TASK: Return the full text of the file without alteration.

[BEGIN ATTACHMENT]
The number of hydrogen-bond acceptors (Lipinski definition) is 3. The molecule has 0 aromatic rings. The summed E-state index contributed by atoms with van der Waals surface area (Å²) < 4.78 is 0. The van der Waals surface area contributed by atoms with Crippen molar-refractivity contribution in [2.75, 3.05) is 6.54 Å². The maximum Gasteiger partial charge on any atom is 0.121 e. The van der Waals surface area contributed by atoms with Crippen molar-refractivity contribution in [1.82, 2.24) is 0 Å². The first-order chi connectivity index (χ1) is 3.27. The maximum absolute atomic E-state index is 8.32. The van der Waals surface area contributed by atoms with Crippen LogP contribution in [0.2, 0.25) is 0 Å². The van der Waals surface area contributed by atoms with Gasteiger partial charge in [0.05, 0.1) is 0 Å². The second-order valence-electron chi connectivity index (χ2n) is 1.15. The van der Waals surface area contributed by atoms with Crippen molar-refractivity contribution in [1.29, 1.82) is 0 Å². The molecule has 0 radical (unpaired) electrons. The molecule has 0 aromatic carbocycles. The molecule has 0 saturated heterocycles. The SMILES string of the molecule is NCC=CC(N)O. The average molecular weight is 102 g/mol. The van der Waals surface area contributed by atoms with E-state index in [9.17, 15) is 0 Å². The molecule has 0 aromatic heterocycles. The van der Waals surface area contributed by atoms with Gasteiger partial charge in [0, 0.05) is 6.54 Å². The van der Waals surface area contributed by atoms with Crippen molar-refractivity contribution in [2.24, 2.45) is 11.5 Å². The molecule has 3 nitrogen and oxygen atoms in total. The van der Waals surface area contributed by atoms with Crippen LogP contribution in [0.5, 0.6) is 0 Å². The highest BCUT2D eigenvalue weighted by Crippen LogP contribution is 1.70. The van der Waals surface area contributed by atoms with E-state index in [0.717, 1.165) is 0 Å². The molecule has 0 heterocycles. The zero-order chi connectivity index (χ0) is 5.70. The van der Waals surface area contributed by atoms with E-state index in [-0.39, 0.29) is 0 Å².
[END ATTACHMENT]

The number of hydrogen-bond acceptors (Lipinski definition) is 3. The molecule has 0 aromatic rings. The summed E-state index contributed by atoms with van der Waals surface area (Å²) < 4.78 is 0. The van der Waals surface area contributed by atoms with Crippen molar-refractivity contribution in [2.75, 3.05) is 6.54 Å². The maximum Gasteiger partial charge on any atom is 0.121 e. The van der Waals surface area contributed by atoms with Crippen molar-refractivity contribution in [1.82, 2.24) is 0 Å². The first-order chi connectivity index (χ1) is 3.27. The maximum absolute atomic E-state index is 8.32. The van der Waals surface area contributed by atoms with Crippen LogP contribution in [0.2, 0.25) is 0 Å². The van der Waals surface area contributed by atoms with Gasteiger partial charge in [0.05, 0.1) is 0 Å². The second-order valence-electron chi connectivity index (χ2n) is 1.15. The van der Waals surface area contributed by atoms with Crippen molar-refractivity contribution in [1.29, 1.82) is 0 Å². The molecule has 0 radical (unpaired) electrons. The molecule has 0 aromatic carbocycles. The molecule has 0 saturated heterocycles. The SMILES string of the molecule is NCC=CC(N)O. The average molecular weight is 102 g/mol. The van der Waals surface area contributed by atoms with E-state index in [9.17, 15) is 0 Å². The molecule has 0 aromatic heterocycles. The van der Waals surface area contributed by atoms with Gasteiger partial charge in [0, 0.05) is 6.54 Å². The van der Waals surface area contributed by atoms with Crippen molar-refractivity contribution in [2.24, 2.45) is 11.5 Å². The molecule has 3 nitrogen and oxygen atoms in total. The van der Waals surface area contributed by atoms with Crippen LogP contribution in [0.5, 0.6) is 0 Å². The highest BCUT2D eigenvalue weighted by Crippen LogP contribution is 1.70. The van der Waals surface area contributed by atoms with E-state index in [0.717, 1.165) is 0 Å². The molecule has 0 heterocycles. The zero-order chi connectivity index (χ0) is 5.70. The van der Waals surface area contributed by atoms with E-state index in [-0.39, 0.29) is 0 Å².